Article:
Banff (pron. Bamf), the capital of Banffshire, on the Moray Firth, at the mouth of the Deveron, 50 miles NNW. of Aberdeen by rail. On the right bank of the Deveron, 1 1/4 mile ENE., is the fishing-town of Macduff, included since 1832 in the parliamentary burgh. Scarce a fragment remains of the old castle, in which Archbishop Sharp was born; the present castle is a plain 18th-century edifice. Duff House, the seat of the Duke of Fife, was built in 1745 by the elder Adam. The public buildings include a town-house (1796), the county buildings (1871), a lunatic asylum (1865), Chalmers's hospital (1862), and a museum, of which Thomas Edward (1814-86), the 'scotch naturalist,' was long curator. The harbour of Banff is inferior to that of Macduff. With Elgin, Cullen, Inverury, Kintore, and Peterhead, Banff sends one member to parliament. Pop. (1901) 7148 (nearly half in Macduff).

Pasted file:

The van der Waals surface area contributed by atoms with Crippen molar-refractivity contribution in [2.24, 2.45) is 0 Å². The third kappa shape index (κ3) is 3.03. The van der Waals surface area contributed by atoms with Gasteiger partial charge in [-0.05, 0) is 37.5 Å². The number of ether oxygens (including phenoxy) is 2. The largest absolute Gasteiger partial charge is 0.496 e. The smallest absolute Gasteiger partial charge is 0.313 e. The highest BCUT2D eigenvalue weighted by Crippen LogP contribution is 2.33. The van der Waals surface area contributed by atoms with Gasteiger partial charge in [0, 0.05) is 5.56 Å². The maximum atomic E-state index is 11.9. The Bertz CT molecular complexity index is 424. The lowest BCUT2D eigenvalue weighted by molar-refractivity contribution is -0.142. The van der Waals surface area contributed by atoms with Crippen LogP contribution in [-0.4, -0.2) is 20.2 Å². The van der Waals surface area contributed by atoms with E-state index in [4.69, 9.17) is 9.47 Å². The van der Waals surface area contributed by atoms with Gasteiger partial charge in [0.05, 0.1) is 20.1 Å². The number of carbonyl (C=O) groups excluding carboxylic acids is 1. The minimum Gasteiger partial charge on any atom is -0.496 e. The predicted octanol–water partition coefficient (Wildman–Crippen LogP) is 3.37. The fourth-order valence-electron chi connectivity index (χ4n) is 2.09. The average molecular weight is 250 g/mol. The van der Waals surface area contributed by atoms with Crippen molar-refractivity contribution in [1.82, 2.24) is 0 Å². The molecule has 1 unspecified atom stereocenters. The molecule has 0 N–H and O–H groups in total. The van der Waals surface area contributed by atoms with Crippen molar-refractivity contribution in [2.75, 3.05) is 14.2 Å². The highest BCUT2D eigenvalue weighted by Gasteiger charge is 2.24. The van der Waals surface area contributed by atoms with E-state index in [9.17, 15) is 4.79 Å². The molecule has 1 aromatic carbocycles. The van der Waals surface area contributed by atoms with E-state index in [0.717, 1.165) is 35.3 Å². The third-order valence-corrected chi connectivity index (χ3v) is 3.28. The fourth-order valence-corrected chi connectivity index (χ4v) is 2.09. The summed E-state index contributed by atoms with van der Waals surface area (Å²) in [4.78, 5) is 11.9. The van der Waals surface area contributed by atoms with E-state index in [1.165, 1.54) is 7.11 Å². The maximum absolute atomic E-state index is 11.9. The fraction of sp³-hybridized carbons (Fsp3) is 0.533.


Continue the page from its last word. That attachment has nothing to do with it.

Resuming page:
Banff, a health-resort among the grand scenery of the Canadian Rocky Mountain National Park, in the south-west of Alberta and on the Canadian Pacific Railway, with a hot sulphur spring. Pop. 350.